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The best auctions throughout the world in 2016

[09/12/2016]

Discover the best sales every Friday! Every other Friday Artprice posts a theme-based auction ranking. Let’s have a look at the 10 best auction sales in the world during an eventful 2016.

 

Year 2016: World auctions top 10 most expensive
Rank Artist Hammer Price Artwork Sale
1 Claude MONET (1840-1926) $81 447 500 Meule 2016-11-16 Christie’s New York NY
2 Willem DE KOONING (1904-1997) $66 327 500 Untitled XXV 2016-11-15 Christie’s New York NY
3 Pablo PICASSO (1881-1973) $63 220 336 Femme assise 2016-06-21 Sotheby’s London
4 Peter Paul RUBENS (1577-1640) $58 077 955 Lot and his Daughters 2016-07-07 Christie’s London
5 Jean-Michel BASQUIAT (1960-1988) $57 285 000 Untitled 2016-05-10 Christie’s New York NY
6 Amedeo MODIGLIANI (1884-1920) $56 265 500 Jeanne Hébuterne (au foulard) 2016-06-21 Sotheby’s London
7 Edvard MUNCH (1863-1944) $54 487 500 Pikene på broen (girls on the bridge) 2016-11-14 Sotheby’s New York NY
8 CUI Ruzhuo (1944) $39 577 200 The Grand Snowing Mountains (飛雪伴春) 2016-04-04 Poly Auction Hong Kong Hong Kong
9 Cy TWOMBLY (1928-2011) $36 650 000 Untitled (New York City) 2016-05-11 Sotheby’s New York NY
10 Francis BACON (1909-1992) $34 970 000 « Two Studies For A Self-Portrait » 2016-05-11 Sotheby’s New York NY
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2016 has been more diverse than the previous two years as New York left a little more room for manoeuvre to other major auction centres. Although the best sales in 2015 were 100% American, this year, three auction sales recorded in London (Picasso, Rubens, Modigliani) and one in Hong Kong (Cui Ruzhuo) are among the best sales in 2016. This geographical expansion is due to the considerable drop in top auctions after a historic 2015 in terms of sales. Thus, the best annual result, with the sale of Haystack by Monet for $81.4 million would have been ranked only sixth in the best sales of 2015, after The Women of Algiers (Version ‘O’) (1955) by Picasso ($179.3 million), Reclining nude by Modigliani ($170 million), Man pointing by Giacometti ($141.2 million), Lichtenstein’s Nurse ($95.3 million) and No. 10 by Rothko ($81.9 million). The race for records slowed considerably, with entry into the annual Top 10 falling from $56m to $34.9m and, most importantly, with total sales falling by almost half ($548m) compared to the billion dollars reached last year.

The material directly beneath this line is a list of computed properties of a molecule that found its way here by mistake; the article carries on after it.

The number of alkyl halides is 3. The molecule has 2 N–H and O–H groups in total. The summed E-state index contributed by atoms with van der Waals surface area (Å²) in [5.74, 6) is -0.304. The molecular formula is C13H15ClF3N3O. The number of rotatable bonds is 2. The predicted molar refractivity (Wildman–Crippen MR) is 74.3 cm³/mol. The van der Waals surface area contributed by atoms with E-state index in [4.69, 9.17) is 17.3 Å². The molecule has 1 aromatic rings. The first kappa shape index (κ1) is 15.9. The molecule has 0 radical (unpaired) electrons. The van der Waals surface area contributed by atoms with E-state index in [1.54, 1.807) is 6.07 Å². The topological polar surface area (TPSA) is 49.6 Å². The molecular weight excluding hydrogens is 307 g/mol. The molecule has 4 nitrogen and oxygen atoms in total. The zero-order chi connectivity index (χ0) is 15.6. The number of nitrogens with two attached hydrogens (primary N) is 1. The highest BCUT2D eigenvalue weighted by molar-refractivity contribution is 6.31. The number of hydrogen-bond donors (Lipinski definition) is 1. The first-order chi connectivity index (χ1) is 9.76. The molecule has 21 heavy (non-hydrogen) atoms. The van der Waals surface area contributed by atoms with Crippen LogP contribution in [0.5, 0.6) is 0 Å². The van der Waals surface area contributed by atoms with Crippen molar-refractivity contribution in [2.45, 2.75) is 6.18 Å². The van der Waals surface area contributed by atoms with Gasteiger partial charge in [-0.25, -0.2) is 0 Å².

The annual ranking reflects the slowdown, certainly inevitable after the euphoric year of 2015. It nevertheless testifies to the strength and resilience of the high-end market in spite of political and economic upheavals, as outstanding works of art are still highly sought after. One of the highlights of the year, Haystack(1890-91) by Claude Monet, was sold for the record price of $81.4m after 15 minutes of auction time at Christie’s, flying above the estimate of $45m. The estimates thus remain far from actual sale prices when the work turns out to be an absolute masterpiece, a rarity of museum quality. It is precisely a masterpiece that recorded the highest sale at auction in the world in 2016, faced with exceptional competition from Picasso, Basquiat and Modigliani.

Traditionally, the best annual auction sales are for the major artists active between the end of the 19th century and the 1980s, unless a exceptionally rare work by an old master appears at auction. That happened this year when Lot and his daughters (190cm x 225cm) by Antwerp artist Peter Paul Rubens (1577-1640) went on sale at Christie’s at the beginning of last summer. When finally sold for $58.1 million, it became the artist’s second most expensive work after The Massacre of the Innocents, a record for an old master with $76.6 million recorded at Sotheby’s, London, in 2002. Although exceptional works by old masters are extremely rare and highly sought after, can one consider them to be fairly priced when Lot and her daughters was sold for $8 million less than the abstract painting byDe Kooning, Untitled XXV (1977), which set a new record at over $66m?

The current market rejects the linear appraisal and valuation of works based on art history. On the other hand, the financial wealth of certain countries has more clout when determining value, hence the arrival of a Chinese artist in 8th position of the annual ranking. Born in 1944, Cui Ruzhuo is one of the most highly regarded living artists in the world thanks to the strong support of the Chinese market, the only one to promote his work. This great draughtsman, whom wealthy Chinese collectors are queuing up to buy, keeps creating new records with a $39.5m sale recorded this year at Poly Auction in Hong Kong for a work completed in 2013 ( The Grand Snowing Mountains). For the major Chinese buyers, contemporary ink drawing is the essential link between traditional art and modernity, a strong reference that they highly value. Today, Cui Ruzhuo is indeed even more highly rated, as far as drawings are concerned, than Pablo Picasso.

While the art market retains undeniable resilience despite a slowdown in major multi-million dollar sales (in 2015 three sales reached over $100m each), this year, it also sees a revival of the competition between China and the United States. Besides boosting the value of their compatriots, the Chinese are also still particularly keen on acquiring great Western art. Their economic muscle remains of paramount importance for the high performance of the Western market.


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